At Summer’s End
We come upon a bank of beach roses
High above Portsmouth Harbor, rose hips
Unexpectedly signaling the end
Of summer. I stop to take a photograph
Crop tight the crimson ellipsis
Crop tight the leafy green symmetry.
In my memory
The fruit is smaller, rounder
The bushes a low sprawl
Of dusty leaves where sand meets road
Above Hannaford Cove, cold sweat
Of exposed water pipe beneath my bare feet.
From somewhere behind me
My mother says, Aunt Etta
Gathered rose hips to make jelly. Aunt Etta
Was my grandmother’s aunt.
In her memory
My mother is pregnant
The summer Aunt Etta
Comes to stay at the cottage
High above Hannaford Cove.
Through dormered window
She watches bemused
As the small stooped figure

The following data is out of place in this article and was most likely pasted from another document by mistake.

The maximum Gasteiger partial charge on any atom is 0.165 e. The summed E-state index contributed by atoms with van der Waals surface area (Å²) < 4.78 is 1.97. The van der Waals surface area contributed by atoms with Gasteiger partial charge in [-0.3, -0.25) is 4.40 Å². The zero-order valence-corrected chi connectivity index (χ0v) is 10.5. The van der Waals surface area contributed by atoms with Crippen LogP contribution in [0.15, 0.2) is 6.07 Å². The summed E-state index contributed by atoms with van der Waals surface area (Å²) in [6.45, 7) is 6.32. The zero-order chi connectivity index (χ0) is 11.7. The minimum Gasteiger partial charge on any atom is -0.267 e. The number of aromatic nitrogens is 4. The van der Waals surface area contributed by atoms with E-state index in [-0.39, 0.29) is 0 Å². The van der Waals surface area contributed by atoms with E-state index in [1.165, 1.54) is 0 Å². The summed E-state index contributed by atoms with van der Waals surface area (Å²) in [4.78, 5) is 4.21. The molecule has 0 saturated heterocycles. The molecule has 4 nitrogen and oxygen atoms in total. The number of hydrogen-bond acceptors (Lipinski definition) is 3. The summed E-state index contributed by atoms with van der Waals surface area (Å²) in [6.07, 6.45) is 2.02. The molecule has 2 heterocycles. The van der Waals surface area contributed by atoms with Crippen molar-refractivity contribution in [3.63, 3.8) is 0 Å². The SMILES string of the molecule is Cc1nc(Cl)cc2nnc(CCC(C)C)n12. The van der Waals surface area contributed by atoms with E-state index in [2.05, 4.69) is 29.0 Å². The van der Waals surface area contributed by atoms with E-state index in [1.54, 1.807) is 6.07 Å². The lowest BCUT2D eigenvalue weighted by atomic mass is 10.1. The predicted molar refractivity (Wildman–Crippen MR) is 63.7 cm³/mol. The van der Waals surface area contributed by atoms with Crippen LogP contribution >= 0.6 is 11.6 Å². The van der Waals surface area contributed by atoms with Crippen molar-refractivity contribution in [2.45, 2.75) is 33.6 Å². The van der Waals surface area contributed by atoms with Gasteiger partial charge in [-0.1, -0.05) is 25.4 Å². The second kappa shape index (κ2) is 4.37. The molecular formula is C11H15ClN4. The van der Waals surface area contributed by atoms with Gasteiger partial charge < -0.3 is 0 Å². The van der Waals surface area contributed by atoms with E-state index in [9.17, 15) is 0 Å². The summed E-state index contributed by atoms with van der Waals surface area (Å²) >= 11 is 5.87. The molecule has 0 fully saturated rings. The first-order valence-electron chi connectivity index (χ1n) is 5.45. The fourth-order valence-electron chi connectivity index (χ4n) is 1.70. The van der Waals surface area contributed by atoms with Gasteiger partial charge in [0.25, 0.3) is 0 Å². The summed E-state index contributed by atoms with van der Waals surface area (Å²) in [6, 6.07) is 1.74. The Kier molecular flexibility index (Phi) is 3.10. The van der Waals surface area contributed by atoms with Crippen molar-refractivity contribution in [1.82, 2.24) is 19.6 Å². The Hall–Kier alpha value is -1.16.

Moves among the dusty bushes
Easing the rose hips off their stems.
In her memory at cliff’s edge
Etta strips rose hips from great sprawls of bushes.
Etta must boil rose hips in blackened woodstove kettle
Boil them thick, strain them clean. Rose hip jelly
Will taste of summer’s end
When the farm is frozen over
And the wind blows unforgiving
Off the Bay of Fundy.
Elizabeth Gauffreau holds a BA in English/Writing from Old Dominion University and an MA in English/Fiction Writing from the University of New Hampshire. She is currently the Assistant Dean of Curriculum and Assessment at Champlain College Online in Burlington, Vermont. Recent poetry publications include One Sentence Poems, Smoky Quartz, Medical Literary Messenger, The Ekphrastic Review, and Pinyon. Recent fiction publications include Dash, Pinyon, Aji, Open: Journal of Arts & Letters, and Evening Street Review. Her debut novel Telling Sonny was published by Adelaide Books in 2018. Learn more about her work at http://lizgauffreau.com
Reblogged this on Stephen Page.
The duality–interior/exterior, then/now, reality/interpretation– of “in my/her memory” is brilliant and evocative. Great poem.